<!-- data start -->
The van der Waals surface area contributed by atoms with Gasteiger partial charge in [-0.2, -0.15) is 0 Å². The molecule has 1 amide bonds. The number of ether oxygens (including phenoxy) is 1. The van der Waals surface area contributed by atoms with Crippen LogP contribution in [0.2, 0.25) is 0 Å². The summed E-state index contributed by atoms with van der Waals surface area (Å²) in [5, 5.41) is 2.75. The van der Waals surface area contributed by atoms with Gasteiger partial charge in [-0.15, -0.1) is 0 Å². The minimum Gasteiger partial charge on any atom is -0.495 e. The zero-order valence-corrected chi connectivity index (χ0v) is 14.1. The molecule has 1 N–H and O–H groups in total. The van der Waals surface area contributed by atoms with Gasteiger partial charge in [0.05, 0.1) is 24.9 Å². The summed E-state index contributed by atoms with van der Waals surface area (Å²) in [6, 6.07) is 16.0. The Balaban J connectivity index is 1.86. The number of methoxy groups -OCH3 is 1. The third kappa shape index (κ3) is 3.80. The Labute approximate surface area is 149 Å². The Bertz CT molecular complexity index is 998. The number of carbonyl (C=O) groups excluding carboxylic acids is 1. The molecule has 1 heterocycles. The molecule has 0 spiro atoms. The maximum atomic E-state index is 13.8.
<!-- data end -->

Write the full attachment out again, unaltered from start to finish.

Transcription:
The van der Waals surface area contributed by atoms with Gasteiger partial charge in [-0.2, -0.15) is 0 Å². The molecule has 1 amide bonds. The number of ether oxygens (including phenoxy) is 1. The van der Waals surface area contributed by atoms with Crippen LogP contribution in [0.2, 0.25) is 0 Å². The summed E-state index contributed by atoms with van der Waals surface area (Å²) in [5, 5.41) is 2.75. The van der Waals surface area contributed by atoms with Gasteiger partial charge in [-0.15, -0.1) is 0 Å². The minimum Gasteiger partial charge on any atom is -0.495 e. The zero-order valence-corrected chi connectivity index (χ0v) is 14.1. The molecule has 1 N–H and O–H groups in total. The van der Waals surface area contributed by atoms with Gasteiger partial charge in [0.05, 0.1) is 24.9 Å². The summed E-state index contributed by atoms with van der Waals surface area (Å²) in [6, 6.07) is 16.0. The Balaban J connectivity index is 1.86. The number of methoxy groups -OCH3 is 1. The third kappa shape index (κ3) is 3.80. The Labute approximate surface area is 149 Å². The Bertz CT molecular complexity index is 998. The number of carbonyl (C=O) groups excluding carboxylic acids is 1. The molecule has 1 heterocycles. The molecule has 0 spiro atoms. The maximum atomic E-state index is 13.8.